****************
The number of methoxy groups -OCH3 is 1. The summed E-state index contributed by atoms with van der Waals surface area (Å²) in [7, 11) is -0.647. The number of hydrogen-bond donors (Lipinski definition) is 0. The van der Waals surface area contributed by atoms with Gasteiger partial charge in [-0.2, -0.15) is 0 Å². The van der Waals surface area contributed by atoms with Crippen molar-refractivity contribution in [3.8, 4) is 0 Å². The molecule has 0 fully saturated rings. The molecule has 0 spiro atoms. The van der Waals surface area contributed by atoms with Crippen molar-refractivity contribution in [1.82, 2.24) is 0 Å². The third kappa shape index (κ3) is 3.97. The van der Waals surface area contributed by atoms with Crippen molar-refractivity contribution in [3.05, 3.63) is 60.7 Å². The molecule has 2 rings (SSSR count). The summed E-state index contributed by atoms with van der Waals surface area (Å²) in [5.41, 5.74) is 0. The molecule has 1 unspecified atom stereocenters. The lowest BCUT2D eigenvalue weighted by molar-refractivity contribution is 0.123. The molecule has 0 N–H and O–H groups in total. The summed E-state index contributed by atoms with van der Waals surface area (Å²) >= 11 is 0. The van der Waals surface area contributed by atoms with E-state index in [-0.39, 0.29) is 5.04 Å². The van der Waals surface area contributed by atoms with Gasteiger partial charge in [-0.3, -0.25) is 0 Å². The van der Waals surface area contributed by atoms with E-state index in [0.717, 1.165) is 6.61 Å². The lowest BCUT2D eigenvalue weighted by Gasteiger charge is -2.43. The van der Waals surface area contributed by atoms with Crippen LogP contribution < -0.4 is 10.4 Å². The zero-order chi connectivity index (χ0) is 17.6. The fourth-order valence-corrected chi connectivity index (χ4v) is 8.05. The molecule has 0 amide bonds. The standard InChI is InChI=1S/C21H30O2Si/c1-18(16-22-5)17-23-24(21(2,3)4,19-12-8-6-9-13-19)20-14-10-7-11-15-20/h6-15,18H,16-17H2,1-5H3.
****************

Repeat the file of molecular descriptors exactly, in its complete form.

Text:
The number of methoxy groups -OCH3 is 1. The summed E-state index contributed by atoms with van der Waals surface area (Å²) in [7, 11) is -0.647. The number of hydrogen-bond donors (Lipinski definition) is 0. The van der Waals surface area contributed by atoms with Gasteiger partial charge in [-0.2, -0.15) is 0 Å². The van der Waals surface area contributed by atoms with Crippen molar-refractivity contribution in [3.8, 4) is 0 Å². The molecule has 0 fully saturated rings. The molecule has 0 spiro atoms. The van der Waals surface area contributed by atoms with Crippen molar-refractivity contribution in [1.82, 2.24) is 0 Å². The third kappa shape index (κ3) is 3.97. The van der Waals surface area contributed by atoms with Crippen molar-refractivity contribution in [3.05, 3.63) is 60.7 Å². The molecule has 2 rings (SSSR count). The summed E-state index contributed by atoms with van der Waals surface area (Å²) in [5.41, 5.74) is 0. The molecule has 1 unspecified atom stereocenters. The lowest BCUT2D eigenvalue weighted by molar-refractivity contribution is 0.123. The molecule has 0 N–H and O–H groups in total. The summed E-state index contributed by atoms with van der Waals surface area (Å²) >= 11 is 0. The van der Waals surface area contributed by atoms with E-state index in [-0.39, 0.29) is 5.04 Å². The van der Waals surface area contributed by atoms with Gasteiger partial charge in [-0.3, -0.25) is 0 Å². The van der Waals surface area contributed by atoms with E-state index in [0.717, 1.165) is 6.61 Å². The lowest BCUT2D eigenvalue weighted by Gasteiger charge is -2.43. The van der Waals surface area contributed by atoms with Crippen LogP contribution < -0.4 is 10.4 Å². The zero-order chi connectivity index (χ0) is 17.6. The fourth-order valence-corrected chi connectivity index (χ4v) is 8.05. The molecule has 0 amide bonds. The standard InChI is InChI=1S/C21H30O2Si/c1-18(16-22-5)17-23-24(21(2,3)4,19-12-8-6-9-13-19)20-14-10-7-11-15-20/h6-15,18H,16-17H2,1-5H3.